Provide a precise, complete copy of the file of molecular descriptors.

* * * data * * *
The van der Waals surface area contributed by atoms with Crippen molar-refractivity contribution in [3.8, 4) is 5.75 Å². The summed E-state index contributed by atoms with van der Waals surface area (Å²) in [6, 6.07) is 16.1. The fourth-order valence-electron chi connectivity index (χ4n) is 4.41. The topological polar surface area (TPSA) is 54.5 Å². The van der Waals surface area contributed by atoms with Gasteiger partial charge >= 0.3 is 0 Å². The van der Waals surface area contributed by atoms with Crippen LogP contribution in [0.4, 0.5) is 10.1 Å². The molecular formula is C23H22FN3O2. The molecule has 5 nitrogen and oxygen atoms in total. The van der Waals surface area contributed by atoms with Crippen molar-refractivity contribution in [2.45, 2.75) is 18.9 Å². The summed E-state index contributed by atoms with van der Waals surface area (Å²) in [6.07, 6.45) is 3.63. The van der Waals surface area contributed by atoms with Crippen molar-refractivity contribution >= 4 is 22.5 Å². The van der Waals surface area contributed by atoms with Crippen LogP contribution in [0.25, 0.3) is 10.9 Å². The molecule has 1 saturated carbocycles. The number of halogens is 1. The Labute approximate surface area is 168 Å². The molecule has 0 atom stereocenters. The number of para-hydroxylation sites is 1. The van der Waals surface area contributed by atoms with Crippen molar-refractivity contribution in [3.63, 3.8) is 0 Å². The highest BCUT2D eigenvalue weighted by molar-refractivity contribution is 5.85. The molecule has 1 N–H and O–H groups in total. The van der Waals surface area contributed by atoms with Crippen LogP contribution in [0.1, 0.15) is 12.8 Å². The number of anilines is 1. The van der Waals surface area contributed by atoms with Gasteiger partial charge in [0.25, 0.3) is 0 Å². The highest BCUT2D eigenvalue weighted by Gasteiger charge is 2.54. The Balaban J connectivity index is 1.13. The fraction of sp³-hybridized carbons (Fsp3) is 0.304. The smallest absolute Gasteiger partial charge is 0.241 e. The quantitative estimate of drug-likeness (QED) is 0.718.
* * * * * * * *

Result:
The van der Waals surface area contributed by atoms with Crippen molar-refractivity contribution in [3.8, 4) is 5.75 Å². The summed E-state index contributed by atoms with van der Waals surface area (Å²) in [6, 6.07) is 16.1. The fourth-order valence-electron chi connectivity index (χ4n) is 4.41. The topological polar surface area (TPSA) is 54.5 Å². The van der Waals surface area contributed by atoms with Gasteiger partial charge >= 0.3 is 0 Å². The van der Waals surface area contributed by atoms with Crippen LogP contribution in [0.4, 0.5) is 10.1 Å². The molecular formula is C23H22FN3O2. The molecule has 5 nitrogen and oxygen atoms in total. The van der Waals surface area contributed by atoms with Crippen molar-refractivity contribution in [2.45, 2.75) is 18.9 Å². The summed E-state index contributed by atoms with van der Waals surface area (Å²) in [6.07, 6.45) is 3.63. The van der Waals surface area contributed by atoms with Crippen molar-refractivity contribution >= 4 is 22.5 Å². The van der Waals surface area contributed by atoms with Crippen LogP contribution in [0.25, 0.3) is 10.9 Å². The molecule has 1 saturated carbocycles. The number of halogens is 1. The Labute approximate surface area is 168 Å². The molecule has 0 atom stereocenters. The number of para-hydroxylation sites is 1. The van der Waals surface area contributed by atoms with Crippen molar-refractivity contribution in [3.63, 3.8) is 0 Å². The highest BCUT2D eigenvalue weighted by molar-refractivity contribution is 5.85. The molecule has 1 N–H and O–H groups in total. The van der Waals surface area contributed by atoms with Crippen LogP contribution in [0.1, 0.15) is 12.8 Å². The number of anilines is 1. The van der Waals surface area contributed by atoms with Gasteiger partial charge in [0.25, 0.3) is 0 Å². The highest BCUT2D eigenvalue weighted by Gasteiger charge is 2.54. The Balaban J connectivity index is 1.13. The fraction of sp³-hybridized carbons (Fsp3) is 0.304. The smallest absolute Gasteiger partial charge is 0.241 e. The quantitative estimate of drug-likeness (QED) is 0.718.